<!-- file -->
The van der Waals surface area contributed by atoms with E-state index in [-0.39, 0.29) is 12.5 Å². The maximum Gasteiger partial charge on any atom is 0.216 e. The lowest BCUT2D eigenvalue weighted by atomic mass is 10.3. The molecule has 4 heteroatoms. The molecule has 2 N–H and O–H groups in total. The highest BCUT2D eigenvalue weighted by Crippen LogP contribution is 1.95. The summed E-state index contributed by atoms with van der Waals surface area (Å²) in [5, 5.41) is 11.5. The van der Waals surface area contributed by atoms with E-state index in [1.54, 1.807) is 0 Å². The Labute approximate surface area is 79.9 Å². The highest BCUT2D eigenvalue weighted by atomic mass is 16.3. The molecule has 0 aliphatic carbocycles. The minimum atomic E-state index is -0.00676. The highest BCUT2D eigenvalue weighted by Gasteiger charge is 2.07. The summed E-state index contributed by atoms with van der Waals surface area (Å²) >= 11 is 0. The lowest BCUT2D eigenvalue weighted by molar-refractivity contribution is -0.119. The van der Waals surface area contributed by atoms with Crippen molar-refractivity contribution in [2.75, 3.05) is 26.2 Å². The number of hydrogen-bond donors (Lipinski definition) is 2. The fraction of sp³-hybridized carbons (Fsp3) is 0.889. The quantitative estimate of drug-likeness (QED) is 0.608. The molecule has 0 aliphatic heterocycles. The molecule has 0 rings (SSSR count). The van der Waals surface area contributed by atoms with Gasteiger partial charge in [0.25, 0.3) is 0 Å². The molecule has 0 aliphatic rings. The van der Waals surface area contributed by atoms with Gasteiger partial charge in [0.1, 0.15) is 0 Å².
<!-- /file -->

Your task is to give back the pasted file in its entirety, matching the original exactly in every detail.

The van der Waals surface area contributed by atoms with E-state index in [-0.39, 0.29) is 12.5 Å². The maximum Gasteiger partial charge on any atom is 0.216 e. The lowest BCUT2D eigenvalue weighted by atomic mass is 10.3. The molecule has 4 heteroatoms. The molecule has 2 N–H and O–H groups in total. The highest BCUT2D eigenvalue weighted by Crippen LogP contribution is 1.95. The summed E-state index contributed by atoms with van der Waals surface area (Å²) in [5, 5.41) is 11.5. The van der Waals surface area contributed by atoms with E-state index in [1.54, 1.807) is 0 Å². The Labute approximate surface area is 79.9 Å². The highest BCUT2D eigenvalue weighted by atomic mass is 16.3. The molecule has 0 aliphatic carbocycles. The minimum atomic E-state index is -0.00676. The highest BCUT2D eigenvalue weighted by Gasteiger charge is 2.07. The summed E-state index contributed by atoms with van der Waals surface area (Å²) >= 11 is 0. The lowest BCUT2D eigenvalue weighted by molar-refractivity contribution is -0.119. The van der Waals surface area contributed by atoms with Crippen molar-refractivity contribution in [2.75, 3.05) is 26.2 Å². The number of hydrogen-bond donors (Lipinski definition) is 2. The fraction of sp³-hybridized carbons (Fsp3) is 0.889. The quantitative estimate of drug-likeness (QED) is 0.608. The molecule has 0 aliphatic heterocycles. The molecule has 0 rings (SSSR count). The van der Waals surface area contributed by atoms with Gasteiger partial charge in [0.25, 0.3) is 0 Å². The molecule has 0 aliphatic rings. The van der Waals surface area contributed by atoms with Gasteiger partial charge in [0.1, 0.15) is 0 Å².